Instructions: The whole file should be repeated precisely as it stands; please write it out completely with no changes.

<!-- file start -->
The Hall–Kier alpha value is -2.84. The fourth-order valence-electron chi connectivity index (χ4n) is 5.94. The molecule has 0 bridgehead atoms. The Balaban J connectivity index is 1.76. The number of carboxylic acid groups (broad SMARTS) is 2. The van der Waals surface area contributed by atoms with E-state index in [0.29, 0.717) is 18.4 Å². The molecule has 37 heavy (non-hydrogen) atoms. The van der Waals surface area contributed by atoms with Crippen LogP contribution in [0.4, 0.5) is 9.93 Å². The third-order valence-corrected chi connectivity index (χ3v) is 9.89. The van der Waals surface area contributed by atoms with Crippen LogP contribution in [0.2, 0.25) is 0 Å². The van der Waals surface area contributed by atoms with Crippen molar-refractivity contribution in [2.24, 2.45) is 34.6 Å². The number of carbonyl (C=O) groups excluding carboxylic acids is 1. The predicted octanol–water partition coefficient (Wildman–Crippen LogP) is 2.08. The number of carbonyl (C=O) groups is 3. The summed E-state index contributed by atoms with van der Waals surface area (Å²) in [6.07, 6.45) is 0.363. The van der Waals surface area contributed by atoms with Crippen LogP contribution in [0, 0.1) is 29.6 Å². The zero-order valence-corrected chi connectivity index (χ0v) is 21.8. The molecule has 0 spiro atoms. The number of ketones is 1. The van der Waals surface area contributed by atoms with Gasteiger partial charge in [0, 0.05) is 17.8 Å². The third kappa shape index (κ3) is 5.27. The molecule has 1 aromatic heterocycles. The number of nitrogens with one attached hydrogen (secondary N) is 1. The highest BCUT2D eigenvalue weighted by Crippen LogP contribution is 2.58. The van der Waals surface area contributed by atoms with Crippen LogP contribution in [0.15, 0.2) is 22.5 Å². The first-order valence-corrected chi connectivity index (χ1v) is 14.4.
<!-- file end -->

The Hall–Kier alpha value is -2.84. The fourth-order valence-electron chi connectivity index (χ4n) is 5.94. The molecule has 0 bridgehead atoms. The Balaban J connectivity index is 1.76. The number of carboxylic acid groups (broad SMARTS) is 2. The van der Waals surface area contributed by atoms with E-state index in [0.29, 0.717) is 18.4 Å². The molecule has 37 heavy (non-hydrogen) atoms. The van der Waals surface area contributed by atoms with Crippen LogP contribution in [0.4, 0.5) is 9.93 Å². The third-order valence-corrected chi connectivity index (χ3v) is 9.89. The van der Waals surface area contributed by atoms with Crippen LogP contribution in [0.2, 0.25) is 0 Å². The van der Waals surface area contributed by atoms with Crippen molar-refractivity contribution in [2.24, 2.45) is 34.6 Å². The number of carbonyl (C=O) groups excluding carboxylic acids is 1. The predicted octanol–water partition coefficient (Wildman–Crippen LogP) is 2.08. The number of carbonyl (C=O) groups is 3. The summed E-state index contributed by atoms with van der Waals surface area (Å²) in [6.07, 6.45) is 0.363. The van der Waals surface area contributed by atoms with Crippen LogP contribution in [0, 0.1) is 29.6 Å². The zero-order valence-corrected chi connectivity index (χ0v) is 21.8. The molecule has 0 spiro atoms. The number of ketones is 1. The van der Waals surface area contributed by atoms with Gasteiger partial charge in [0, 0.05) is 17.8 Å². The third kappa shape index (κ3) is 5.27. The molecule has 1 aromatic heterocycles. The number of nitrogens with one attached hydrogen (secondary N) is 1. The highest BCUT2D eigenvalue weighted by Crippen LogP contribution is 2.58. The van der Waals surface area contributed by atoms with Crippen LogP contribution in [0.15, 0.2) is 22.5 Å². The first-order valence-corrected chi connectivity index (χ1v) is 14.4.